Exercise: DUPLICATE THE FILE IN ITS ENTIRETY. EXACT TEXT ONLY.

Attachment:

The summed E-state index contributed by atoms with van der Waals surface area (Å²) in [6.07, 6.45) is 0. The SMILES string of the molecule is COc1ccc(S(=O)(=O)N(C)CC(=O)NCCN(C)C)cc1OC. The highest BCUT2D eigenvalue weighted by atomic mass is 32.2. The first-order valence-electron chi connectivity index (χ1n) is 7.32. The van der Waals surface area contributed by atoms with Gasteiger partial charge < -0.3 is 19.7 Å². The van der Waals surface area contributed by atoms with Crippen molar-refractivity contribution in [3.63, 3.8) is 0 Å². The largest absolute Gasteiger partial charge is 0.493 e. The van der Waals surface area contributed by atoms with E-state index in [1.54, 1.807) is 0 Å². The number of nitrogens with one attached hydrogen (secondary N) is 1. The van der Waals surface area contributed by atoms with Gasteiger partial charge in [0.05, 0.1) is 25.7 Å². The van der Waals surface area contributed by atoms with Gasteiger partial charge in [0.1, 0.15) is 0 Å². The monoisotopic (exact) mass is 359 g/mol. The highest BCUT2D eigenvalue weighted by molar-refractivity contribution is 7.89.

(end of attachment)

The summed E-state index contributed by atoms with van der Waals surface area (Å²) in [6.07, 6.45) is 0. The SMILES string of the molecule is COc1ccc(S(=O)(=O)N(C)CC(=O)NCCN(C)C)cc1OC. The highest BCUT2D eigenvalue weighted by atomic mass is 32.2. The first-order valence-electron chi connectivity index (χ1n) is 7.32. The van der Waals surface area contributed by atoms with Gasteiger partial charge < -0.3 is 19.7 Å². The van der Waals surface area contributed by atoms with Crippen molar-refractivity contribution in [3.63, 3.8) is 0 Å². The largest absolute Gasteiger partial charge is 0.493 e. The van der Waals surface area contributed by atoms with E-state index in [1.54, 1.807) is 0 Å². The number of nitrogens with one attached hydrogen (secondary N) is 1. The van der Waals surface area contributed by atoms with Gasteiger partial charge in [0.05, 0.1) is 25.7 Å². The van der Waals surface area contributed by atoms with Gasteiger partial charge in [0.1, 0.15) is 0 Å². The monoisotopic (exact) mass is 359 g/mol. The highest BCUT2D eigenvalue weighted by molar-refractivity contribution is 7.89.